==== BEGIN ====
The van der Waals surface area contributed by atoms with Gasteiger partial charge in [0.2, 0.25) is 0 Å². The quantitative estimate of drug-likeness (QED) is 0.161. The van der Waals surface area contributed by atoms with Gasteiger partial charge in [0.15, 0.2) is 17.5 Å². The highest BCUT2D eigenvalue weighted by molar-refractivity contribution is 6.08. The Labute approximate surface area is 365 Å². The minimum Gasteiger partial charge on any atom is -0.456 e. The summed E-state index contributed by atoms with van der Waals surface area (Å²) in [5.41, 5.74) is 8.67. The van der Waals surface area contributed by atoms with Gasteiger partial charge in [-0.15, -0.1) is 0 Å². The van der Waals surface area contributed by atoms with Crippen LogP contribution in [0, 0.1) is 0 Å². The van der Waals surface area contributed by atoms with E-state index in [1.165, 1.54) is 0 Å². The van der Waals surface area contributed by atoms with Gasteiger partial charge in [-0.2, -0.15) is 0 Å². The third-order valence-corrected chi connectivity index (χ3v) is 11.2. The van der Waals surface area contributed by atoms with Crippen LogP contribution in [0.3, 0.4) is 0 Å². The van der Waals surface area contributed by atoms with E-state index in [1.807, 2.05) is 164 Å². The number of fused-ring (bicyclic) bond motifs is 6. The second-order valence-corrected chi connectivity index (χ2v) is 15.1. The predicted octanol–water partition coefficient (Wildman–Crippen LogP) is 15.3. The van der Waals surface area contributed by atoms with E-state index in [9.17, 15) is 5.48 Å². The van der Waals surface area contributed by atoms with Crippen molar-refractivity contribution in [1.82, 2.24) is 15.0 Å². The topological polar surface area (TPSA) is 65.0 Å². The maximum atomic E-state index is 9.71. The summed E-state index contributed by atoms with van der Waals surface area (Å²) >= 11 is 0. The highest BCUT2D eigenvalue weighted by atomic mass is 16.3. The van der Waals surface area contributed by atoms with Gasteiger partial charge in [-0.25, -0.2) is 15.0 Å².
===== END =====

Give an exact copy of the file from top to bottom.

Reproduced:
The van der Waals surface area contributed by atoms with Gasteiger partial charge in [0.2, 0.25) is 0 Å². The quantitative estimate of drug-likeness (QED) is 0.161. The van der Waals surface area contributed by atoms with Gasteiger partial charge in [0.15, 0.2) is 17.5 Å². The highest BCUT2D eigenvalue weighted by molar-refractivity contribution is 6.08. The Labute approximate surface area is 365 Å². The minimum Gasteiger partial charge on any atom is -0.456 e. The summed E-state index contributed by atoms with van der Waals surface area (Å²) in [5.41, 5.74) is 8.67. The van der Waals surface area contributed by atoms with Gasteiger partial charge in [-0.15, -0.1) is 0 Å². The van der Waals surface area contributed by atoms with Crippen LogP contribution in [0, 0.1) is 0 Å². The van der Waals surface area contributed by atoms with E-state index in [1.165, 1.54) is 0 Å². The van der Waals surface area contributed by atoms with Gasteiger partial charge in [-0.2, -0.15) is 0 Å². The third-order valence-corrected chi connectivity index (χ3v) is 11.2. The van der Waals surface area contributed by atoms with Crippen LogP contribution in [0.3, 0.4) is 0 Å². The van der Waals surface area contributed by atoms with E-state index in [1.807, 2.05) is 164 Å². The number of fused-ring (bicyclic) bond motifs is 6. The second-order valence-corrected chi connectivity index (χ2v) is 15.1. The predicted octanol–water partition coefficient (Wildman–Crippen LogP) is 15.3. The van der Waals surface area contributed by atoms with E-state index in [9.17, 15) is 5.48 Å². The van der Waals surface area contributed by atoms with Crippen molar-refractivity contribution in [1.82, 2.24) is 15.0 Å². The topological polar surface area (TPSA) is 65.0 Å². The maximum atomic E-state index is 9.71. The summed E-state index contributed by atoms with van der Waals surface area (Å²) >= 11 is 0. The highest BCUT2D eigenvalue weighted by atomic mass is 16.3. The van der Waals surface area contributed by atoms with Gasteiger partial charge in [-0.25, -0.2) is 15.0 Å².